Thursday, 1 December 2016

Suicide Squad Katana [WIP - Base Dry Fitted, Wooden Stool & Stone Floor] aka 70 mm Nocturna Models Soum

Work on the individual pieces which make up the Nocturna Models Soum 13 Moons figurine's base was mainly spent ensuring three different textures - metal, wood and stone - were recreated as accurately as possible with acrylic paints. My previous post touched on efforts to simulate rusted metal while the one you are reading now focuses on recreating wood and stone textures. All the three separate parts were then dry fitted to observe the effect of the overall colour scheme.   

Nocturna Models Soum, 13 Moons: Base comprising rusted metal sign, wooden stool and stone floor
Seen from behind, the base now becomes a backdrop for Suicide Squad's Katana courtesy of the skull icon

For the wooden stool, I had in mind softwood hues like yellow cedar or yellow pine. Without proper botanical knowledge, I'm unable to tell if the wood grain sculpted on the stool is that of cedar, pine or a different wood. That level of accuracy isn't needed for a fantasy piece although the obsessive compulsiveness in me keeps tugging at my subconscious to get it right. I'll let it go ... this time.   

Light yellowish hues were used to approximate the textures of yellow cedar/pine wood
A combination of light and dark brown washes helped make the wood grain more prominent
Stool sculpture looks to be a bit too rough for Soum/Katana's delicate rear end

Meanwhile, I decided to do something I had never done before with a stone floor base i.e. not paint it in gradations of dull flat grey. Well almost anyway. I went the bluish grey hues this time. In addition to that, I did two other things differently namely not paint the recessed areas black (they were painted in Vallejo Model Color Dark Seagreen) and spend time painting highlights onto the edges of the stone slabs even though they were flat on the ground. Both helped create contrast and depth to the piece.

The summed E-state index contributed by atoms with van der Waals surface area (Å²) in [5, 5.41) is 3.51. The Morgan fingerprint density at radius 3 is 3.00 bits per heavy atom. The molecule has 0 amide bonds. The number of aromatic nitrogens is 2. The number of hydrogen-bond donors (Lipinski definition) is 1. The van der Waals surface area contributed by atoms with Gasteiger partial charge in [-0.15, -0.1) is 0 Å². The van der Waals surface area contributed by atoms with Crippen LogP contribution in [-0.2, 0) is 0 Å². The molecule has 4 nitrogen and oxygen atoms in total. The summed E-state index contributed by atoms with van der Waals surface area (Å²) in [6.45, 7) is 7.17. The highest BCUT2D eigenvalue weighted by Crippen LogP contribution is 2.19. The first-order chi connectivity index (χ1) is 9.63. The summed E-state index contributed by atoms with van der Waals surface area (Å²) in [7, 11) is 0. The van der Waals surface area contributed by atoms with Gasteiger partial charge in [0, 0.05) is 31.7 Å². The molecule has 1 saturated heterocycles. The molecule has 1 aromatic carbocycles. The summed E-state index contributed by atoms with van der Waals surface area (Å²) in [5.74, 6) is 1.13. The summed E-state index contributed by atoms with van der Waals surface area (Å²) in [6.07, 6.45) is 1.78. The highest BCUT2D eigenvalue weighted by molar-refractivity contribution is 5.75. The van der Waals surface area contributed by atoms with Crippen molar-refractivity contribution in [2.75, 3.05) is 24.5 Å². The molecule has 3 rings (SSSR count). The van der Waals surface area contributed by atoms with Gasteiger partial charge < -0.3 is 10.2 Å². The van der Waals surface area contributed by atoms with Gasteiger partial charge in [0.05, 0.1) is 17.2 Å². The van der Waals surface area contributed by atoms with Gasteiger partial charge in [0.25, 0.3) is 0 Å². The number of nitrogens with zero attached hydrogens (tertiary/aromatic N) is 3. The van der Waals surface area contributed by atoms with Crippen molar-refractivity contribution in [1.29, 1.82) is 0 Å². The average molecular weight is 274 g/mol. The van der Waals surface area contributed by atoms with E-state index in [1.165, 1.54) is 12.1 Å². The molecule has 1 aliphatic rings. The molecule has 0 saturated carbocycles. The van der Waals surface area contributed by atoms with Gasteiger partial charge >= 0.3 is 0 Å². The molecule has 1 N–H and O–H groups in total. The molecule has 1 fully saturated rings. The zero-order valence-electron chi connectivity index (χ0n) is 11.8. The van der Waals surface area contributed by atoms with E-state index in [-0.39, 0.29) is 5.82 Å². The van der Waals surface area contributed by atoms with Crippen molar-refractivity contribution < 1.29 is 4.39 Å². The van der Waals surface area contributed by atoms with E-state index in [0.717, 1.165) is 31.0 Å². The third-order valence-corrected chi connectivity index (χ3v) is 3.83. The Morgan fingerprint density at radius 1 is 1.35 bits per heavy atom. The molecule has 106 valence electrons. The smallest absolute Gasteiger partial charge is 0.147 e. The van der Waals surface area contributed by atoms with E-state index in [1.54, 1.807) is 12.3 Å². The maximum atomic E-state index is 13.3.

Highlights were added to the edges to create contrast and depth
Overhead view of the stone floor, which was painted in blue greys

What colour Katana/Soum's clothes will be, will largely be dictated by the existing colour scheme of the base. It looks like either pastel pink or warm whites on her clothes would be an ideal fit into the existing base colour scheme of orange (rust), green (sign), bluish grey (floor) and yellowish brown (stool), and still perhaps be in sync with Katana (as in the colours the character would wear). 

Overhead view of the base for 70 mm Nocturna Models Soum13 Moons figurine

So the stage is set for Katana (aka Soum) herself to be painted i.e. her clothes, hair, face and improvements to her skin tone in general. There is also her sword, hairpin and if all goes well then a mask too, sculpted to resemble the Suicide Squad character's signature mask. But Katana may have reached the stage where a period of gestation will do her a world of good. Time off would do me good too as I chew on the direction I want to take her. This comes at arguably the best possible time seeing it's Star Wars fever again with Rogue One on the horizon. And that means painting iconic Star Wars characters, droids or vehicles. December is shaping up to be a good month hobby-wise.